Resolution has brought an appeal in cassation against this ruling in time. On 16 December 2016, oral pleadings were held before the Supreme Court. The issue in this case is whether part of the protection has been “waived” in paragraph 7 of the description and in this scope, whether the waiver doctrine as formulated in the Van Benum/Kool ruling is still applicable law. Particularly, the question to be answered is how the claim feature ‘or a non-toxic pharmaceutically acceptable salt thereof’ in claim 1 of EP 471 must be interpreted. Attorney General held that the waiver doctrine does not seem to be very compatible with the interpretation system of Article 69 EPC. This is in line with the system of Article 69 EPC and which could replace the waiver doctrine, is – within the scope of the point of view of the inventive idea – to allocate weight to whether and, if so how, according to the average skilled person there was an intention to limit the extent of the protection. In other words: according to the skilled person, was a specific limited extent of the protection deliberately chosen. In view of the description considered as a whole, taking into account his general professional knowledge on the priority date, the average skilled person will understand that the invention pertains to a new group of statins – in particular the specifically claimed rosuvastatin – whose biological activity is superior to a known first generation of statins.
The Court of Appeal also used this method in present case. Specifically, average skilled person, based on his general professional knowledge, knows that the active ingredient at issue in this invention (just as in the earlier generations of statins) is the anion, which as such cannot exist independently or included in a tablet, but needs a cation “as a carrier”. The essence of the invention does not lie in the precise salts (anion-cation combinations), but in the new active anion. The two examples included in the description only describe the process for preparing two salt forms of rosuvastatin, without comparing these forms or subjecting them to further tests. Subsequently, the experiment was only performed with the sodium salt; the biological activity was not compared with the calcium (or other) salt, but with another statin known from the prior art. Therefore, finding a suitable salt form is not the inventive idea underlying the wording of the claim(s).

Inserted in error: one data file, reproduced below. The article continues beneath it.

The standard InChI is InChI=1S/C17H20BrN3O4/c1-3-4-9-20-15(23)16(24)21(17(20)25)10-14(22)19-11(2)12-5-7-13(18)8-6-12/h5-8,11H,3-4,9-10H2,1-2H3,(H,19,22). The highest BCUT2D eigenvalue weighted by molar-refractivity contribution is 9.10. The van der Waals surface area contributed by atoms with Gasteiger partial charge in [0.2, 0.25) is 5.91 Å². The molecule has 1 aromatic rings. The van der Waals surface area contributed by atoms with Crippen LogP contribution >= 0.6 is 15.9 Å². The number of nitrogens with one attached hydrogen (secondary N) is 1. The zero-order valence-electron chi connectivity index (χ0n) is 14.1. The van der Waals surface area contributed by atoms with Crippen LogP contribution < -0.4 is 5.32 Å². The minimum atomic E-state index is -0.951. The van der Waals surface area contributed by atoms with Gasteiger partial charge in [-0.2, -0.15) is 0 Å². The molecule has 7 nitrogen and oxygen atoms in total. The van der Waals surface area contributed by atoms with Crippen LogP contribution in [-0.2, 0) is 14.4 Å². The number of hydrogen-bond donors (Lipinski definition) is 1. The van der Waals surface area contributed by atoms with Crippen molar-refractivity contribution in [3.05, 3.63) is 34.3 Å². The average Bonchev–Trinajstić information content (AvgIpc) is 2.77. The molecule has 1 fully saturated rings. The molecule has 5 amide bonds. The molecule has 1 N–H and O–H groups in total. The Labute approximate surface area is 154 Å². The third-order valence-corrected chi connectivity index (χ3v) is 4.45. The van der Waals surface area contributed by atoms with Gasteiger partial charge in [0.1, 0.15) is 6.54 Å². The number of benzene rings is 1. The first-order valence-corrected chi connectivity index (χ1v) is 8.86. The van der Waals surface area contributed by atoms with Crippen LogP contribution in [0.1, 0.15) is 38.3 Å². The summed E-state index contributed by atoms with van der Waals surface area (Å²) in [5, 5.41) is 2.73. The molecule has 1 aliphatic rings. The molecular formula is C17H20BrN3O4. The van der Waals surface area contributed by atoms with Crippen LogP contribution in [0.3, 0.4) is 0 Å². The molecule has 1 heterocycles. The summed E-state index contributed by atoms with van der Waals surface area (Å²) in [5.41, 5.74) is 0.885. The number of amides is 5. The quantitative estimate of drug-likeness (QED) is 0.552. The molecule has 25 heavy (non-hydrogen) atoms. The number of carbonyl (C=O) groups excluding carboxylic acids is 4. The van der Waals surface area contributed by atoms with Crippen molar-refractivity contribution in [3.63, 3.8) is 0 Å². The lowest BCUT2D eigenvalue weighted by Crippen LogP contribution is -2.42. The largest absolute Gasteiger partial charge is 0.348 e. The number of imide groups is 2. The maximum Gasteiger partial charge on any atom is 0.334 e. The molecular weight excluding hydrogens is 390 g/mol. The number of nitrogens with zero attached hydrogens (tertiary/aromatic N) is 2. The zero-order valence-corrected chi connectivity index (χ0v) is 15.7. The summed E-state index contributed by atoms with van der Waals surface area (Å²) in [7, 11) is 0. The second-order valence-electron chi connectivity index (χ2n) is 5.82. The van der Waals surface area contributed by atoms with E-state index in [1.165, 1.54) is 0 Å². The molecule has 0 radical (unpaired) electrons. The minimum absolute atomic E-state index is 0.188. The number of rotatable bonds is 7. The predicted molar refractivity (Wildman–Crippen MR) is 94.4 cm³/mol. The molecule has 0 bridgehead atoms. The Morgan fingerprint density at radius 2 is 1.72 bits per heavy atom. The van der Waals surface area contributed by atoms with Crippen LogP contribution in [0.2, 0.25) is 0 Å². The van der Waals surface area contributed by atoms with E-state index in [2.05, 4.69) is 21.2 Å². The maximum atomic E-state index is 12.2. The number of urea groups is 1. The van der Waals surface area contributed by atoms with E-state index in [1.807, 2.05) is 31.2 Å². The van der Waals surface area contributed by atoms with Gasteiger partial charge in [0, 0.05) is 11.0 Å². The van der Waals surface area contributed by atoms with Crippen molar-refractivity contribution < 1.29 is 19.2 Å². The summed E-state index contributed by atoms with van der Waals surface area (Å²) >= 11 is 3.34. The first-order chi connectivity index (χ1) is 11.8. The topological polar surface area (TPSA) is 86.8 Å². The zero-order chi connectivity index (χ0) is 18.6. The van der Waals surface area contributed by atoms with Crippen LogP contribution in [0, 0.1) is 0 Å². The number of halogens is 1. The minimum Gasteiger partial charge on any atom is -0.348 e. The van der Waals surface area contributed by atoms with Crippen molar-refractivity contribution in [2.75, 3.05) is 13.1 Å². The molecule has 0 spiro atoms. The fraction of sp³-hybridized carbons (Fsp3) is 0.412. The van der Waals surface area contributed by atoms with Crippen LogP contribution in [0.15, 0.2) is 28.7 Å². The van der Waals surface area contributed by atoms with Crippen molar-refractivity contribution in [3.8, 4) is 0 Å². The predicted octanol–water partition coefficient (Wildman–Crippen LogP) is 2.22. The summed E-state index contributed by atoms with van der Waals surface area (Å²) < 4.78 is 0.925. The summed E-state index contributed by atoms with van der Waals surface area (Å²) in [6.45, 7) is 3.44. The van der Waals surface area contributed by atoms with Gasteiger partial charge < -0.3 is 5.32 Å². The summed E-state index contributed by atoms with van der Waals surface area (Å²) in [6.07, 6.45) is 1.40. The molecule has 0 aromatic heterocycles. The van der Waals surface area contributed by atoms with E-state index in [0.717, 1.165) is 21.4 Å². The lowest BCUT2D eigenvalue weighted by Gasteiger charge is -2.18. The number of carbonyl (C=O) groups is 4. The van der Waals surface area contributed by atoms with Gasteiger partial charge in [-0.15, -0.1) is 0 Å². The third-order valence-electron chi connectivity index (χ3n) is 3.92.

Also based on these findings, in contrast to the District Court, the Court of Appeal found that on the priority date, the average skilled person did not have valid reasons to assume that the patent proprietor only wanted protection for the salts of rosuvastatin mentioned in paragraph 7 and waived the broader protection that claim 1 offered according to its literal wording. This means that claim 1 must be interpreted such that the extent of the protection it confers extends to (in addition to the rosuvastatin acid) all non-toxic pharmaceutically acceptable salts of rosuvastatin, including those that are not mentioned in paragraph 7 of the description. Therefore, Court of Appeal did not err & appeals were dismissed.
Added subject matter:
Resolution took the position that claim 1 of EP 471 is invalid under “added subject matter” to the extent that the claim pertains to anything other than rosuvastatin sodium or calcium salt, because the original application allegedly does not directly and unambiguously disclose rosuvastatin acid or other salt forms to the average skilled person. The District Court held that only rosuvastatin acid constitutes added subject matter. However, Court of Appeal reversed & held that no added subject matter is involved, because claim 1 of EP 471 also extends to rosuvastatin acid as well as non-toxic pharmaceutically acceptable salts other than the sodium and calcium salt.” According to the Court of Appeal, the average skilled person reads salts and acids in the disclosure/is reminded of these in the Markush formula at position R4 of the original application. Thus, the Resolution’s appeal regarding added subject matter was dismissed.